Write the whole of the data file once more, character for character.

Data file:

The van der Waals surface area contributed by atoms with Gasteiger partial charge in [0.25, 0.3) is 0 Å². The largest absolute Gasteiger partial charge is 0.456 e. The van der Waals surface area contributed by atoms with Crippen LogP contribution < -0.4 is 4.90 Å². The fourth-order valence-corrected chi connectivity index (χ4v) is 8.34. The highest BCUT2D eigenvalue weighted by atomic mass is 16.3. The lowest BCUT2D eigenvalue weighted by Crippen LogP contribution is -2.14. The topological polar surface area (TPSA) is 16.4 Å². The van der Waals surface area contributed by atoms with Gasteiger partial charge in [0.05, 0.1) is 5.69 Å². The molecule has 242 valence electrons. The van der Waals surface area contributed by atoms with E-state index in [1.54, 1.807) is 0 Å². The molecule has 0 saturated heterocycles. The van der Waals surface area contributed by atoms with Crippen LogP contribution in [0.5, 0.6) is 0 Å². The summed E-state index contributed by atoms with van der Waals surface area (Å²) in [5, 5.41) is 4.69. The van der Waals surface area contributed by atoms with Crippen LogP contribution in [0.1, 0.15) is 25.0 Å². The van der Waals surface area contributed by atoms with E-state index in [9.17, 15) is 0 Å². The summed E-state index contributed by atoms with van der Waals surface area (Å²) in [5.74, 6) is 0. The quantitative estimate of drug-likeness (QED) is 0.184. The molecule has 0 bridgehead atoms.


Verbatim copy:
The van der Waals surface area contributed by atoms with Gasteiger partial charge in [0.25, 0.3) is 0 Å². The largest absolute Gasteiger partial charge is 0.456 e. The van der Waals surface area contributed by atoms with Crippen LogP contribution < -0.4 is 4.90 Å². The fourth-order valence-corrected chi connectivity index (χ4v) is 8.34. The highest BCUT2D eigenvalue weighted by atomic mass is 16.3. The lowest BCUT2D eigenvalue weighted by Crippen LogP contribution is -2.14. The topological polar surface area (TPSA) is 16.4 Å². The van der Waals surface area contributed by atoms with Gasteiger partial charge in [0.05, 0.1) is 5.69 Å². The molecule has 242 valence electrons. The van der Waals surface area contributed by atoms with E-state index in [1.54, 1.807) is 0 Å². The molecule has 0 saturated heterocycles. The van der Waals surface area contributed by atoms with Crippen LogP contribution in [0.5, 0.6) is 0 Å². The summed E-state index contributed by atoms with van der Waals surface area (Å²) in [5, 5.41) is 4.69. The van der Waals surface area contributed by atoms with Crippen LogP contribution in [0.1, 0.15) is 25.0 Å². The van der Waals surface area contributed by atoms with E-state index in [9.17, 15) is 0 Å². The summed E-state index contributed by atoms with van der Waals surface area (Å²) in [5.74, 6) is 0. The quantitative estimate of drug-likeness (QED) is 0.184. The molecule has 0 bridgehead atoms.